Star’s brave act in traumatic movie
Even before his breakout role in the first Transformers movie, Shia LaBeouf was a mainstay of film sets, particularly for Disney.
In his 20s, when LaBeouf started to make headlines not for his performances but for his run-ins with the police, that old narrative of the child-star-turned-bad turned him into a cliche he didn't want to be.
While in rehab for substance and alcohol abuse, LaBeouf channelled his energies and traumas into the script that would become Honey Boy. It's therapy turned into art.
Honey Boy is LaBeouf's semi-autobiographical story of his own childhood experiences growing up in the industry, and paying his alcoholic father to be his guardian. To complicate things, LaBeouf took on the emotionally brave act of playing the father figure in the film with Noah Jupe in the role of his on-screen stand-in.
Directed by Alma Har'el in her scripted feature debut, Honey Boy, despite its heavy subject is a deeply empathetic and generous drama that strikes at the heart of complex parent-child relationships and inherited trauma.
With a framing story set in 2005, Otis (Lucas Hedges) is a young actor with an alcohol problem. After his third altercation with the cops in four years, he's sent to rehab where if he doesn't finish out the program, it's off to prison.
He's encouraged by his therapist (Laura San Giacomo) to examine his past after she diagnoses him with PTSD.
In flashback to 10 years earlier, Otis (Jupe) is a child actor whose father James (LaBeouf) acts as his guardian on set. After shooting each day, the pair return to the dinghy, claustrophobic motel room they share, often verbally sparring into the night.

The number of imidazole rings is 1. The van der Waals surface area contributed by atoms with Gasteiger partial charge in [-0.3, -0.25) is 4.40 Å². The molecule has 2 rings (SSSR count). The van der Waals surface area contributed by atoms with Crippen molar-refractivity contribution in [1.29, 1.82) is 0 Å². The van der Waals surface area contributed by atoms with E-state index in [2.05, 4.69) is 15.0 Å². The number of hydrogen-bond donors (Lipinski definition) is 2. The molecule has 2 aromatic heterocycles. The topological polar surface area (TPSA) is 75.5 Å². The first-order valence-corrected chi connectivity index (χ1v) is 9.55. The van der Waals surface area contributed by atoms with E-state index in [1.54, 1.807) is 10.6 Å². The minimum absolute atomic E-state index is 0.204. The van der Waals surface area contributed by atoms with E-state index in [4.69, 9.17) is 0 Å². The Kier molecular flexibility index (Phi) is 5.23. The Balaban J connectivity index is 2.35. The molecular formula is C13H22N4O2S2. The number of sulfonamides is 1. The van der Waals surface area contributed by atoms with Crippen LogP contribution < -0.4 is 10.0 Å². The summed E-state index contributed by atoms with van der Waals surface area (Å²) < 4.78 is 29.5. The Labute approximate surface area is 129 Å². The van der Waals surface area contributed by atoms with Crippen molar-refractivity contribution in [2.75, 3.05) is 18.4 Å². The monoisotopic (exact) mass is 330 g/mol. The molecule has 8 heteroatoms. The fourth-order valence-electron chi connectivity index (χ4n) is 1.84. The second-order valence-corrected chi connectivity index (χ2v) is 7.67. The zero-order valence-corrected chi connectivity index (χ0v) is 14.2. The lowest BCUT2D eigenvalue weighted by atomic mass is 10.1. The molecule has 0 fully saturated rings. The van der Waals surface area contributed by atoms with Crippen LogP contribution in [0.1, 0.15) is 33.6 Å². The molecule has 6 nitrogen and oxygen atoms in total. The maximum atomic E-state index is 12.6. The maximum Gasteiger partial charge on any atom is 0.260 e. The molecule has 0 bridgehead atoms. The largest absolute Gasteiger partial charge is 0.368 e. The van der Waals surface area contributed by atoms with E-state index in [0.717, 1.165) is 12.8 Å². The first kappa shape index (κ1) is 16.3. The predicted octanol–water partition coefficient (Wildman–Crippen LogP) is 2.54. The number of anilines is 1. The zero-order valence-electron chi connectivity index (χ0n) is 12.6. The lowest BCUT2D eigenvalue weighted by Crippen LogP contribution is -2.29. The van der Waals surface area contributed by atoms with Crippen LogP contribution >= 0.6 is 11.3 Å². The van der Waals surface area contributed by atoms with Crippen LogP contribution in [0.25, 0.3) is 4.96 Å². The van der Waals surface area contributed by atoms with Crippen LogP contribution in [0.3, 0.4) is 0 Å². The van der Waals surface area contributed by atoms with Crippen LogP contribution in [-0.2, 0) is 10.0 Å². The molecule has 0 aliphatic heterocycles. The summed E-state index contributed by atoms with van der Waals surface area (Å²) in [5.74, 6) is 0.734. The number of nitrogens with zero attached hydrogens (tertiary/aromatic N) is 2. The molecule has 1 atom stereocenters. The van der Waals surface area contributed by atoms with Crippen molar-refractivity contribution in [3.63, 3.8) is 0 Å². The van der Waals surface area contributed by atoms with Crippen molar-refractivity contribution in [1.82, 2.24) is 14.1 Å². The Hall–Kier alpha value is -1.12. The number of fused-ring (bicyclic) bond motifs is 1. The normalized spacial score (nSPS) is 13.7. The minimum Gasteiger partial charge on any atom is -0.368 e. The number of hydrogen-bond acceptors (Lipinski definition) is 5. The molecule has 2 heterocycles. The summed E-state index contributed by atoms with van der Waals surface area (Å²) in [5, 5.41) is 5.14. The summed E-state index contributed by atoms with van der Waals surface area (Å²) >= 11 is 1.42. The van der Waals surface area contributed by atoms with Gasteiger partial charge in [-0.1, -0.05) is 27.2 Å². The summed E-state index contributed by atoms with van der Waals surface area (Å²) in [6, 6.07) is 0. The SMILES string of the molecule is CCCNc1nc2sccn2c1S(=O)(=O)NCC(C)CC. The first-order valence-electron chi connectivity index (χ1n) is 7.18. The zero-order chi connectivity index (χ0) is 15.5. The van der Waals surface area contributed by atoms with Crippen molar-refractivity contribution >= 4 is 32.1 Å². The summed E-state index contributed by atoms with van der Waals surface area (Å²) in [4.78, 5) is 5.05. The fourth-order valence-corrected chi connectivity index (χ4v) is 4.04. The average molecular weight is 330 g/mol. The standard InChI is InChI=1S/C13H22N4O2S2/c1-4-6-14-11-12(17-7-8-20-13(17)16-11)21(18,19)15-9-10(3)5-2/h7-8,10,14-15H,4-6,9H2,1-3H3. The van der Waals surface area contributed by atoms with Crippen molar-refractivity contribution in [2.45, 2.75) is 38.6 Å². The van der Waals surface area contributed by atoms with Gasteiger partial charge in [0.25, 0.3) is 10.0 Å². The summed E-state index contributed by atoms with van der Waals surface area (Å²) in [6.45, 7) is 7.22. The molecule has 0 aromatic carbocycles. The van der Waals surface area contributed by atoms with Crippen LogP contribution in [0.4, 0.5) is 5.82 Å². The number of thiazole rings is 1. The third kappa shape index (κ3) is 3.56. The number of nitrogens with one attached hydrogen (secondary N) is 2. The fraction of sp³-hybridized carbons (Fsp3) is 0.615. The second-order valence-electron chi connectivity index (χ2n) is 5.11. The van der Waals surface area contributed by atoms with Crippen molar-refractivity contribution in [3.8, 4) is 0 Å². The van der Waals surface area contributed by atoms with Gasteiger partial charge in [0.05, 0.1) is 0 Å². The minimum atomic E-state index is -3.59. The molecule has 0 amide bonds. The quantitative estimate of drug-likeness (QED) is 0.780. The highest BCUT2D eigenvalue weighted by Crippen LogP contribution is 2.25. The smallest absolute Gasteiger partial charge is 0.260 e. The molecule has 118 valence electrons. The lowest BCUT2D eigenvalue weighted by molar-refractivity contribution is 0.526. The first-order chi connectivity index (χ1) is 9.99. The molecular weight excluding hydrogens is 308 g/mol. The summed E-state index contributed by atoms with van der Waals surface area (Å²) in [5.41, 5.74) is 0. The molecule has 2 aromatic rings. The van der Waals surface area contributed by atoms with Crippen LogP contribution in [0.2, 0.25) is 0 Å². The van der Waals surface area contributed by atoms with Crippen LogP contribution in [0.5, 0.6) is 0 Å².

One of the points of contention between them is Otis' relationship with Tom (Clifton Collins Jr.), Otis' "big brother" in the Big Brother program, which James sees as a direct rebuke of his parenting skills.
James is a former rodeo clown four years into his sobriety, but he's volatile and quick to anger, which puts Otis on edge. James and Otis both try to hurt the other, each spurred on by their own pain and resentments.
Of course, it's not a fair fight. James, as the father, as the adult, bears the greater responsibility to his child's emotional wellbeing. But Honey Boy recognises that even alcoholic fathers are three-dimensional people with their own tormented histories and failed dreams, as well as being the source of Otis's substance struggles and self-loathing.
For LaBeouf to have written his father that way, and to play him as well, is an act of incredible compassion. LaBeouf's performance, and his chemistry with Jupe, is the anchor of this film.
There's a scene of James in his AA group where he relays a story, which he already told in part to Otis, but here it's treated with such a different filter that it reinforces the concept that people are not simple, they can be myriad things at the same time and one doesn't cancel out the other.
Har'el and cinematographer Natasha Braier uses the warm aesthetic of that southern California sun and a roaming camera to imbue the movie with an intimacy and love that grapples with the inescapable fact that sometimes we still love those who hurt us.
Harel, herself the child of an alcoholic parent, and LaBeouf have crafted an emotionally sophisticated film that's not interested in easy demonisations. It wants us to know that in coming to terms with the flaws of those who failed us, we can forgive ourselves too.
Honey Boy may have been therapy for LaBeouf, but it's a gift to the rest of us.
Honey Boy is in cinemas from Thursday, February 27
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